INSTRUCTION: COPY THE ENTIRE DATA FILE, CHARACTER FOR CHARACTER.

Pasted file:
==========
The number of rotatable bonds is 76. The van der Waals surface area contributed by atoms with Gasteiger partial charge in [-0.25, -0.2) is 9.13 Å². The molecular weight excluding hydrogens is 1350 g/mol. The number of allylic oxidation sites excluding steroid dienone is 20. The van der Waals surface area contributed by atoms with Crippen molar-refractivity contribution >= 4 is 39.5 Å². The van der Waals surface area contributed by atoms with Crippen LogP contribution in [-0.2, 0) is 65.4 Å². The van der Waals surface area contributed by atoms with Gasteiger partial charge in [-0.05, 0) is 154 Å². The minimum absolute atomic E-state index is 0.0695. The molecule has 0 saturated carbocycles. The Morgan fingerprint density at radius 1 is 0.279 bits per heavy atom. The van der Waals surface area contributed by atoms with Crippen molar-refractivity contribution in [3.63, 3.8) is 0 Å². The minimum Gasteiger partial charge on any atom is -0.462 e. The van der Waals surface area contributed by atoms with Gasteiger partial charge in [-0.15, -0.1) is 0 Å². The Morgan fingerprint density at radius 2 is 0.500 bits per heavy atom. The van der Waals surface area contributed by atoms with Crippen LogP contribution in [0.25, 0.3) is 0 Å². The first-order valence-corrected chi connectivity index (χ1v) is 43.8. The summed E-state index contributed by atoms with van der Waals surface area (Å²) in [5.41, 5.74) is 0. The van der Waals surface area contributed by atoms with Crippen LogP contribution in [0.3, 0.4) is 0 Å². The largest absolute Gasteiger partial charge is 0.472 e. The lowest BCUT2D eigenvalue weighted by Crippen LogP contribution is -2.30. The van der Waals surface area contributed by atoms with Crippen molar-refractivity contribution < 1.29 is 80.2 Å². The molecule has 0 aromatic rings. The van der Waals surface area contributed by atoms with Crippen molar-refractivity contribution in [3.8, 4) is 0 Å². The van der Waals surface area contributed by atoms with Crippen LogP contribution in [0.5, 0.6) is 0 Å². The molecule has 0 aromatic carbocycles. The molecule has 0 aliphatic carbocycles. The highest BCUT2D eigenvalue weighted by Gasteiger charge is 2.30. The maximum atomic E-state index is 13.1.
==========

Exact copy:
The number of rotatable bonds is 76. The van der Waals surface area contributed by atoms with Gasteiger partial charge in [-0.25, -0.2) is 9.13 Å². The molecular weight excluding hydrogens is 1350 g/mol. The number of allylic oxidation sites excluding steroid dienone is 20. The van der Waals surface area contributed by atoms with Crippen molar-refractivity contribution >= 4 is 39.5 Å². The van der Waals surface area contributed by atoms with Crippen LogP contribution in [-0.2, 0) is 65.4 Å². The van der Waals surface area contributed by atoms with Gasteiger partial charge in [-0.05, 0) is 154 Å². The minimum absolute atomic E-state index is 0.0695. The molecule has 0 saturated carbocycles. The Morgan fingerprint density at radius 1 is 0.279 bits per heavy atom. The van der Waals surface area contributed by atoms with Crippen molar-refractivity contribution in [3.63, 3.8) is 0 Å². The minimum Gasteiger partial charge on any atom is -0.462 e. The van der Waals surface area contributed by atoms with Gasteiger partial charge in [-0.15, -0.1) is 0 Å². The Morgan fingerprint density at radius 2 is 0.500 bits per heavy atom. The van der Waals surface area contributed by atoms with Crippen LogP contribution in [0.25, 0.3) is 0 Å². The first-order valence-corrected chi connectivity index (χ1v) is 43.8. The summed E-state index contributed by atoms with van der Waals surface area (Å²) in [5.41, 5.74) is 0. The van der Waals surface area contributed by atoms with Crippen LogP contribution in [0.3, 0.4) is 0 Å². The largest absolute Gasteiger partial charge is 0.472 e. The lowest BCUT2D eigenvalue weighted by Crippen LogP contribution is -2.30. The van der Waals surface area contributed by atoms with Crippen molar-refractivity contribution < 1.29 is 80.2 Å². The molecule has 0 aromatic rings. The van der Waals surface area contributed by atoms with Crippen molar-refractivity contribution in [3.8, 4) is 0 Å². The van der Waals surface area contributed by atoms with Crippen LogP contribution in [0.5, 0.6) is 0 Å². The molecule has 0 aromatic carbocycles. The molecule has 0 aliphatic carbocycles. The highest BCUT2D eigenvalue weighted by Gasteiger charge is 2.30. The maximum atomic E-state index is 13.1.